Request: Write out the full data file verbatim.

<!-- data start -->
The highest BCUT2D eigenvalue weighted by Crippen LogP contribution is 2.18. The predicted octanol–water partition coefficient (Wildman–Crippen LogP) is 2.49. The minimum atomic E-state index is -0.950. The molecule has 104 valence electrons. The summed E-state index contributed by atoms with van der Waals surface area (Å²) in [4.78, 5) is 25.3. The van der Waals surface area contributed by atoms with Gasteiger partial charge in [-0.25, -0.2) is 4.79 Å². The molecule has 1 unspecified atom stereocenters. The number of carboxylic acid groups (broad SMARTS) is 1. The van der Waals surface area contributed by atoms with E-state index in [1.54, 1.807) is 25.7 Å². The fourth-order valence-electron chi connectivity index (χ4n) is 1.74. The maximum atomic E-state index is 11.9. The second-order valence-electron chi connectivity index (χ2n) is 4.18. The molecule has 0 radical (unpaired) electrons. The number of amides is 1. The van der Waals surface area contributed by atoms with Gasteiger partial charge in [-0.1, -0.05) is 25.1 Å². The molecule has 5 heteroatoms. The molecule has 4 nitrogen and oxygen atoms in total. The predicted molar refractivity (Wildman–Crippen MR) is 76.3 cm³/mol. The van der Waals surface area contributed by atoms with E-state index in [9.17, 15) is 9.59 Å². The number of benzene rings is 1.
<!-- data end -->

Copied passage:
The highest BCUT2D eigenvalue weighted by Crippen LogP contribution is 2.18. The predicted octanol–water partition coefficient (Wildman–Crippen LogP) is 2.49. The minimum atomic E-state index is -0.950. The molecule has 104 valence electrons. The summed E-state index contributed by atoms with van der Waals surface area (Å²) in [4.78, 5) is 25.3. The van der Waals surface area contributed by atoms with Gasteiger partial charge in [-0.25, -0.2) is 4.79 Å². The molecule has 1 unspecified atom stereocenters. The number of carboxylic acid groups (broad SMARTS) is 1. The van der Waals surface area contributed by atoms with E-state index in [1.54, 1.807) is 25.7 Å². The fourth-order valence-electron chi connectivity index (χ4n) is 1.74. The maximum atomic E-state index is 11.9. The second-order valence-electron chi connectivity index (χ2n) is 4.18. The molecule has 0 radical (unpaired) electrons. The number of amides is 1. The van der Waals surface area contributed by atoms with Gasteiger partial charge in [-0.1, -0.05) is 25.1 Å². The molecule has 5 heteroatoms. The molecule has 4 nitrogen and oxygen atoms in total. The predicted molar refractivity (Wildman–Crippen MR) is 76.3 cm³/mol. The van der Waals surface area contributed by atoms with E-state index in [9.17, 15) is 9.59 Å². The number of benzene rings is 1.